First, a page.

February 2, 2017

Politics and policy in the age of Trump

The United States presidency was recently assumed by an Orwellian lunatic.* Sadly, this is not an exaggeration. The dangers — both of authoritarianism and of general mis-governance — are massive. Everybody needs in some way to respond.

*”Orwellian lunatic” is by no means an oxymoron. Indeed, many of the most successful tyrants in modern history have been delusional; notable examples include Hitler, Stalin, Mao and, more recently, Erdogan. (By way of contrast, I view most other Soviet/Russian leaders and most jumped-up-colonel coup leaders as having been basically sane.)

There are many candidates for what to focus on, including:

But please don’t just go on with your life and leave the politics to others. Those “others” you’d like to rely on haven’t been doing a very good job.

What I’ve chosen to do personally includes:

Your choices will surely differ (and later on I will offer suggestions as to what those choices might be). But if you take only one thing from this post and its hopefully many sequels, please take this: Ignoring politics is no longer a rational choice.

Related links

This is my first politics/policy-related post since the start of the Trump (or Trump/Bannon) Administration. I’ll keep a running guide to others here, and in the comments below.


9 Responses to “Politics and policy in the age of Trump”

  1. There’s no escape from politics | DBMS 2 : DataBase Management System Services on February 2nd, 2017 12:32 am

    […] I plan to keep updating the list of links at the bottom of my post Politics and policy in the age of Trump. […]

  2. How to influence legislators | Strategic Messaging on February 2nd, 2017 12:33 am

    […] I plan to keep updating the list of links at the bottom of my post Politics and policy in the age of Trump. […]

  3. Anon on February 2nd, 2017 2:19 am

    Terrible choice of topic.

  4. Steven Pennebaker on February 2nd, 2017 10:53 am

    Last place you’d expect to find something like this, but thumbs up Curt.

  5. Curt Monash on February 2nd, 2017 9:08 pm


    I’ve been pretty focused on public policy for a long time. I devoted effort, cashed favors, etc. to educate people about privacy/surveillance for years. That was later overtaken, most obviously by Snowden, but I’m proud of whatever I did to prepare the way.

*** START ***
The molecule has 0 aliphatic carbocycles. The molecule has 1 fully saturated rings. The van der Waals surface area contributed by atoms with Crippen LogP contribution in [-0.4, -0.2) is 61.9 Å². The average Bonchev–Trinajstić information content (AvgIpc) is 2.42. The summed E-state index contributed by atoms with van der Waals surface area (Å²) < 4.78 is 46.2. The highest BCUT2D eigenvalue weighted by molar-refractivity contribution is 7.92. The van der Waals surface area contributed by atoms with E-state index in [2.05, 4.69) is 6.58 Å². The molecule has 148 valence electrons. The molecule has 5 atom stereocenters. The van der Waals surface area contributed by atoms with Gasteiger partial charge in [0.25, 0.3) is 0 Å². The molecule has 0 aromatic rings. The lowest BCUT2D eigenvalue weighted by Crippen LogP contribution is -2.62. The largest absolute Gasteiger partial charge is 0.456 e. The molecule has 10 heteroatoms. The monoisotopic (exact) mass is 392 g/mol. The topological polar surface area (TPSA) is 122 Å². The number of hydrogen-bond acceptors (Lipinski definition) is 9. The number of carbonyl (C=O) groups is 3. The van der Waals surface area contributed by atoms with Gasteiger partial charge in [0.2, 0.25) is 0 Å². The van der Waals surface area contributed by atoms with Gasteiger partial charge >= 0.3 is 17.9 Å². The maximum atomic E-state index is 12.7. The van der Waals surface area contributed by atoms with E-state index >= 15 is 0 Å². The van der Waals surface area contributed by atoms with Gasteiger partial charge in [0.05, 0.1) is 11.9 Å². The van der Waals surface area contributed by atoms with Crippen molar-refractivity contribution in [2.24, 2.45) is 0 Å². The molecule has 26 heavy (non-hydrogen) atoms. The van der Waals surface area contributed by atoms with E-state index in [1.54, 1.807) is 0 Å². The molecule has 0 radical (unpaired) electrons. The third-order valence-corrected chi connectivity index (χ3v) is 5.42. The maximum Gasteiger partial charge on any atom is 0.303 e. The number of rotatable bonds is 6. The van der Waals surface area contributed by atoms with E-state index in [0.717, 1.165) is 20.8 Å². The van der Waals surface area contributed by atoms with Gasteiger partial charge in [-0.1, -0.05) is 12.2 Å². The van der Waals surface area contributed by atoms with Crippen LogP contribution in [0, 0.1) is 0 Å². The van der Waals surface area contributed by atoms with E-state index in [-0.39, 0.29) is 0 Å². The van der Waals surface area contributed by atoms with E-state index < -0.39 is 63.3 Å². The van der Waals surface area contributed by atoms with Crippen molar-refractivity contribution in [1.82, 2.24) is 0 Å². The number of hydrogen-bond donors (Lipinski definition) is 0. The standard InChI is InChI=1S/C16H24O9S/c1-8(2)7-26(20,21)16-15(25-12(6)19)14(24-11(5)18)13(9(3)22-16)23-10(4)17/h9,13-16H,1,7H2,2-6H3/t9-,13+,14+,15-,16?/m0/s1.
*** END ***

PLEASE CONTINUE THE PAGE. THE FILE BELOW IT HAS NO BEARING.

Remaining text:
If Snowden was the first discontinuity leading me to change how I covered public policy, Trump/Bannon is the second.


    I’m afraid of an authoritarian takeover. I’m also afraid of a general breakdown in leadership, government, and statesmanship.

    What are you afraid of?

  6. Anon on February 3rd, 2017 2:20 pm

    Most of what I was afraid of got implemented during the War on Terror.

  7. Curt Monash on February 4th, 2017 1:44 am


    I suspect you of framing things poorly. As I’ve pointed out on numerous occasions:

    1. Governments possess the tools of absolute tyranny, just through their command of weaponry and force use.

    2. In many countries, including the US, there are strong restraints upon the use of those tools, whether in the form of law, custom, or consensus about acceptable behavior. Freedom is strong or weak depending upon what uses of the tools are or aren’t actually restrained.

    3. Surveillance and so on is another set of powerful tools for tyranny. Once again, freedom depends upon the extent to which strong restraints actually hold up.

    I.e. — the problem isn’t really the tools for tyranny themselves. Rather, it’s our confidence or lack thereof in the restraints upon their use.

  8. There’s no escape from politics now – Cloud Data Architect on February 6th, 2017 1:25 am

    […] plan to keep updating the list of links at the bottom of my post Politics and policy in the age of Trump. […]

  9. Donald Trump’s politics in one song | Strategic Messaging on February 8th, 2017 7:13 am

    […] post called Politics and policy in the age of Trump has links to my other Trump-related […]

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